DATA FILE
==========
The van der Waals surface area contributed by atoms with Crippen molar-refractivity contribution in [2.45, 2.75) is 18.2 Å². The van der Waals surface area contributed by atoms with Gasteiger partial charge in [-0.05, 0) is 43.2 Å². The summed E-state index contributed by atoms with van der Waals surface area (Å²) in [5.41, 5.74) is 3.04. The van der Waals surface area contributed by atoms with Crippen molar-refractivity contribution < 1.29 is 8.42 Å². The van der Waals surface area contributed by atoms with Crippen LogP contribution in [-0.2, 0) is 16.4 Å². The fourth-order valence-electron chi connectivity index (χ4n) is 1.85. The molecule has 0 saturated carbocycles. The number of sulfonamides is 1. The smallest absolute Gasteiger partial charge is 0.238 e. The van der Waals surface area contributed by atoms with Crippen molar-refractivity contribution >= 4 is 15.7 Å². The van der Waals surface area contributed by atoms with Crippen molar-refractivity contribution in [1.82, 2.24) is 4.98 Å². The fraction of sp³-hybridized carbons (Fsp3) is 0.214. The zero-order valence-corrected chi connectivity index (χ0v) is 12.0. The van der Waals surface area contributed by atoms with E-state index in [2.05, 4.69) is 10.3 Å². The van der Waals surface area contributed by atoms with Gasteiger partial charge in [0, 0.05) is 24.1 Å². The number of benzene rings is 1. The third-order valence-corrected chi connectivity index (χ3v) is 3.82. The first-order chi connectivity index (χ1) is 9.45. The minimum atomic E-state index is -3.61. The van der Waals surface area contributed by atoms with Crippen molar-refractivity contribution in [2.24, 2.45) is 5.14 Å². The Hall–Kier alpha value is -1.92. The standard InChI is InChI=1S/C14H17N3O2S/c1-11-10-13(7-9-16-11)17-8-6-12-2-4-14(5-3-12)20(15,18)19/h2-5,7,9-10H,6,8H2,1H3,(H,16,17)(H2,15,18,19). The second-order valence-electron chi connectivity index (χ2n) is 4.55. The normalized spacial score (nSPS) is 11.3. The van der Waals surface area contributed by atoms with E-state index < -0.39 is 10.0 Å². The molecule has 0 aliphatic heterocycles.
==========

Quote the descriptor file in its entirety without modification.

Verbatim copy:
The van der Waals surface area contributed by atoms with Crippen molar-refractivity contribution in [2.45, 2.75) is 18.2 Å². The van der Waals surface area contributed by atoms with Gasteiger partial charge in [-0.05, 0) is 43.2 Å². The summed E-state index contributed by atoms with van der Waals surface area (Å²) in [5.41, 5.74) is 3.04. The van der Waals surface area contributed by atoms with Crippen molar-refractivity contribution < 1.29 is 8.42 Å². The van der Waals surface area contributed by atoms with Crippen LogP contribution in [-0.2, 0) is 16.4 Å². The fourth-order valence-electron chi connectivity index (χ4n) is 1.85. The molecule has 0 saturated carbocycles. The number of sulfonamides is 1. The smallest absolute Gasteiger partial charge is 0.238 e. The van der Waals surface area contributed by atoms with Crippen molar-refractivity contribution >= 4 is 15.7 Å². The van der Waals surface area contributed by atoms with Crippen molar-refractivity contribution in [1.82, 2.24) is 4.98 Å². The fraction of sp³-hybridized carbons (Fsp3) is 0.214. The zero-order valence-corrected chi connectivity index (χ0v) is 12.0. The van der Waals surface area contributed by atoms with E-state index in [2.05, 4.69) is 10.3 Å². The van der Waals surface area contributed by atoms with Gasteiger partial charge in [0, 0.05) is 24.1 Å². The number of benzene rings is 1. The third-order valence-corrected chi connectivity index (χ3v) is 3.82. The first-order chi connectivity index (χ1) is 9.45. The minimum atomic E-state index is -3.61. The van der Waals surface area contributed by atoms with Crippen molar-refractivity contribution in [2.24, 2.45) is 5.14 Å². The Hall–Kier alpha value is -1.92. The standard InChI is InChI=1S/C14H17N3O2S/c1-11-10-13(7-9-16-11)17-8-6-12-2-4-14(5-3-12)20(15,18)19/h2-5,7,9-10H,6,8H2,1H3,(H,16,17)(H2,15,18,19). The second-order valence-electron chi connectivity index (χ2n) is 4.55. The normalized spacial score (nSPS) is 11.3. The van der Waals surface area contributed by atoms with E-state index < -0.39 is 10.0 Å². The molecule has 0 aliphatic heterocycles.